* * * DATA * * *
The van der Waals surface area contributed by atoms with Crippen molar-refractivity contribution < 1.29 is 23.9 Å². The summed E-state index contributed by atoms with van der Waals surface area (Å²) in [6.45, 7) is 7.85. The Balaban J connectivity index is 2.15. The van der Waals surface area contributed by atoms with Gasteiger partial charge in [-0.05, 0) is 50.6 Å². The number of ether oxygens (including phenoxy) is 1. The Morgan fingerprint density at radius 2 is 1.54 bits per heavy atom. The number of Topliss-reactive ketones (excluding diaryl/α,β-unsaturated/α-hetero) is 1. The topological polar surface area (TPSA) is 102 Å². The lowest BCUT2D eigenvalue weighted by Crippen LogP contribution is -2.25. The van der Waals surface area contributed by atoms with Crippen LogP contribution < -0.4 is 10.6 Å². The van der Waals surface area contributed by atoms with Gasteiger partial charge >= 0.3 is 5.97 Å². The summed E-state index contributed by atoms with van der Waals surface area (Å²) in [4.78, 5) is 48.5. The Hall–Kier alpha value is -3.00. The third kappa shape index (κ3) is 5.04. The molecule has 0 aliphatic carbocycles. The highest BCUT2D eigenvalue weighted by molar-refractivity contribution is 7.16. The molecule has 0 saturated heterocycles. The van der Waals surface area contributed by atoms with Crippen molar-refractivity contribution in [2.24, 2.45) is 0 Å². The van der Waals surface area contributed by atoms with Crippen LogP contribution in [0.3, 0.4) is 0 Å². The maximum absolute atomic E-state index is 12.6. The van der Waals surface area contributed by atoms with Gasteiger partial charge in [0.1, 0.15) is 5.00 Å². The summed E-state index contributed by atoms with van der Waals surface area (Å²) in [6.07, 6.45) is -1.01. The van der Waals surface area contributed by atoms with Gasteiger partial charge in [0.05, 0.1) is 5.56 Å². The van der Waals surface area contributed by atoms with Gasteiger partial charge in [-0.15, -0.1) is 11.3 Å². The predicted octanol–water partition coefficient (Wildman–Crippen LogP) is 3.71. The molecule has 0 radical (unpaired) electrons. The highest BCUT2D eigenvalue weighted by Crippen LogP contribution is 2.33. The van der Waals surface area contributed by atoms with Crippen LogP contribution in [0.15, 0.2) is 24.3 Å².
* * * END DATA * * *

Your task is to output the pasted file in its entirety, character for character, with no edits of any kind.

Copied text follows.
The van der Waals surface area contributed by atoms with Crippen molar-refractivity contribution < 1.29 is 23.9 Å². The summed E-state index contributed by atoms with van der Waals surface area (Å²) in [6.45, 7) is 7.85. The Balaban J connectivity index is 2.15. The van der Waals surface area contributed by atoms with Gasteiger partial charge in [-0.05, 0) is 50.6 Å². The number of ether oxygens (including phenoxy) is 1. The Morgan fingerprint density at radius 2 is 1.54 bits per heavy atom. The number of Topliss-reactive ketones (excluding diaryl/α,β-unsaturated/α-hetero) is 1. The topological polar surface area (TPSA) is 102 Å². The lowest BCUT2D eigenvalue weighted by Crippen LogP contribution is -2.25. The van der Waals surface area contributed by atoms with Crippen LogP contribution < -0.4 is 10.6 Å². The van der Waals surface area contributed by atoms with Gasteiger partial charge >= 0.3 is 5.97 Å². The summed E-state index contributed by atoms with van der Waals surface area (Å²) in [4.78, 5) is 48.5. The Hall–Kier alpha value is -3.00. The third kappa shape index (κ3) is 5.04. The molecule has 0 aliphatic carbocycles. The highest BCUT2D eigenvalue weighted by molar-refractivity contribution is 7.16. The molecule has 0 saturated heterocycles. The van der Waals surface area contributed by atoms with Crippen molar-refractivity contribution in [2.24, 2.45) is 0 Å². The van der Waals surface area contributed by atoms with Crippen LogP contribution in [0.3, 0.4) is 0 Å². The maximum absolute atomic E-state index is 12.6. The van der Waals surface area contributed by atoms with Gasteiger partial charge in [0.1, 0.15) is 5.00 Å². The summed E-state index contributed by atoms with van der Waals surface area (Å²) in [6.07, 6.45) is -1.01. The van der Waals surface area contributed by atoms with Gasteiger partial charge in [0.05, 0.1) is 5.56 Å². The van der Waals surface area contributed by atoms with Gasteiger partial charge in [-0.15, -0.1) is 11.3 Å². The predicted octanol–water partition coefficient (Wildman–Crippen LogP) is 3.71. The molecule has 0 radical (unpaired) electrons. The highest BCUT2D eigenvalue weighted by Crippen LogP contribution is 2.33. The van der Waals surface area contributed by atoms with Crippen LogP contribution in [0.15, 0.2) is 24.3 Å².